Etymology
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baby boom (n.)
coined 1941, from baby (n.) + boom (n.); derivative baby-boomer (member of the one that began in the U.S. in 1945) is recorded by 1974.
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baby-farmer (n.)
"one who cares for the infants of those unable or unwilling to do so themselves," 1868, from baby (n.) + farmer. Related: Baby-farm.
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babyish (adj.)
"like a baby, extremely childish," 1753, from baby (n.) + -ish. Earlier in same sense was babish (1530s). Related: Babyishness.
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Babylon 

mid-14c., representing the Greek rendition of Akkadian Bab-ilani "the gate of the gods," from bab "gate" + ilani, plural of ilu "god" (compare Babel). The Old Persian form, Babiru-, shows characteristic transformation of -l- to -r- in words assimilated from Semitic. Formerly also applied by Protestants to the Church in Rome, from the woman "arrayed in purple and scarlet" in Revelation xvii.5 ("And upon her forehead was a name written, Mystery, Babylon the Great, the mother of harlots and abominations of the earth").

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Babylonian (n.)
1560s; see Babylon + -ian. From 1630s as an adjective. Earlier in the adjectival sense was Babylonical (1530s).
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babysit (v.)
also baby-sit, 1947, from baby (n.) + sit (v.); figurative use (often contemptuous) by 1968. Babysitting is from 1946.
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babysitter (n.)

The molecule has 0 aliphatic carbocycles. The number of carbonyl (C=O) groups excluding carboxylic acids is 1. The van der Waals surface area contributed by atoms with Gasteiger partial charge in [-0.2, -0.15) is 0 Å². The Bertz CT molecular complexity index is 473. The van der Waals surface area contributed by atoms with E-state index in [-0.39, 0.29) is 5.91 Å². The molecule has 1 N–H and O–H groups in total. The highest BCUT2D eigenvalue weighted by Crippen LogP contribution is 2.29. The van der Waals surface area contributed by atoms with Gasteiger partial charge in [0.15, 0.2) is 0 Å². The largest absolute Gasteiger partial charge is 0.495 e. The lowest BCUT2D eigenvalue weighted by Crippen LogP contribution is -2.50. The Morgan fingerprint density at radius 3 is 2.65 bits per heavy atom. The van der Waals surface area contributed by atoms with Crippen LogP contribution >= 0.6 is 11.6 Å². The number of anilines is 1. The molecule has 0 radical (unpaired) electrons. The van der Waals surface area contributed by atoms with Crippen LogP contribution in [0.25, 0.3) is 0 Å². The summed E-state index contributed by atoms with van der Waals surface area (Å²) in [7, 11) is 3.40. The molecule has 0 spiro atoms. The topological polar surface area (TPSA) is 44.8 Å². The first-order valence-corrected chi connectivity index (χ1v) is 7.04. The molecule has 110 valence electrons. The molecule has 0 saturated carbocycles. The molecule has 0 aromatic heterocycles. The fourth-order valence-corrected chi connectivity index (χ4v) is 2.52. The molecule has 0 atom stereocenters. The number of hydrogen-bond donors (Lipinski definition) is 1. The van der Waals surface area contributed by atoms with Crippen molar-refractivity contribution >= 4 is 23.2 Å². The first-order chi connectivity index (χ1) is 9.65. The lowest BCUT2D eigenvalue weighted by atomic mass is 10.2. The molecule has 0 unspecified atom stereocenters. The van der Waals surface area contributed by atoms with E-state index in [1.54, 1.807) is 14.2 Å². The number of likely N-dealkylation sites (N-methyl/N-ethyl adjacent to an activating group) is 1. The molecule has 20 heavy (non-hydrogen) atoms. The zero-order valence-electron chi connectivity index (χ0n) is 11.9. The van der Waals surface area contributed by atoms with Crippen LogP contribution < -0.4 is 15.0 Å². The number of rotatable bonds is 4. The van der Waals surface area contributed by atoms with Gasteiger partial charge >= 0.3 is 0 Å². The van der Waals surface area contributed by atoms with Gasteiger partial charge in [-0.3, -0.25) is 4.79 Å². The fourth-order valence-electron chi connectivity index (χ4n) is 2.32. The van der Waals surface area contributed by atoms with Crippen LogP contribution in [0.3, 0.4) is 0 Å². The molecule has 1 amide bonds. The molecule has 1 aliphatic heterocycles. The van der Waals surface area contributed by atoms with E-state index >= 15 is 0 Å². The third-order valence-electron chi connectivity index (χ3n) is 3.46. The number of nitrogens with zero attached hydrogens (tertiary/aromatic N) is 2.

also baby-sitter, "person who looks after a child or children while the parents are away," 1914, from baby (n.) + agent noun from sit (v.). Short form sitter is attested from 1937.

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Bacardi 
1921, name for a brand of West Indian rum produced by Compania Ron Bacardi, originally of Cuba.
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baccalaureate (n.)
1620s, "university degree of a bachelor," from Modern Latin baccalaureatus, from baccalaureus "student with the first degree," alteration of Medieval Latin baccalarius "one who has attained the lowest degree in a university, advanced student lecturing under his master's supervision but not yet having personal licence" (altered by folk etymology or word-play, as if from bacca lauri "laurel berry," laurels being awarded for academic success).

The Medieval Latin word is of uncertain origin; perhaps ultimately from Latin baculum "staff" (see bacillus), which the young student might carry. Or it might be a re-Latinization of bachelor in its academic sense.

In modern U.S. usage, baccalaureate usually is short for baccalaureate sermon (1864), a religious farewell address to a graduating class at an American college, from the adjectival sense "pertaining to the university degree of bachelor."
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baccarat (n.)
card game, 1848, from French baccara (19c.), which is of unknown origin. Baccarat is the name of a town in France that was noted for glass-making.
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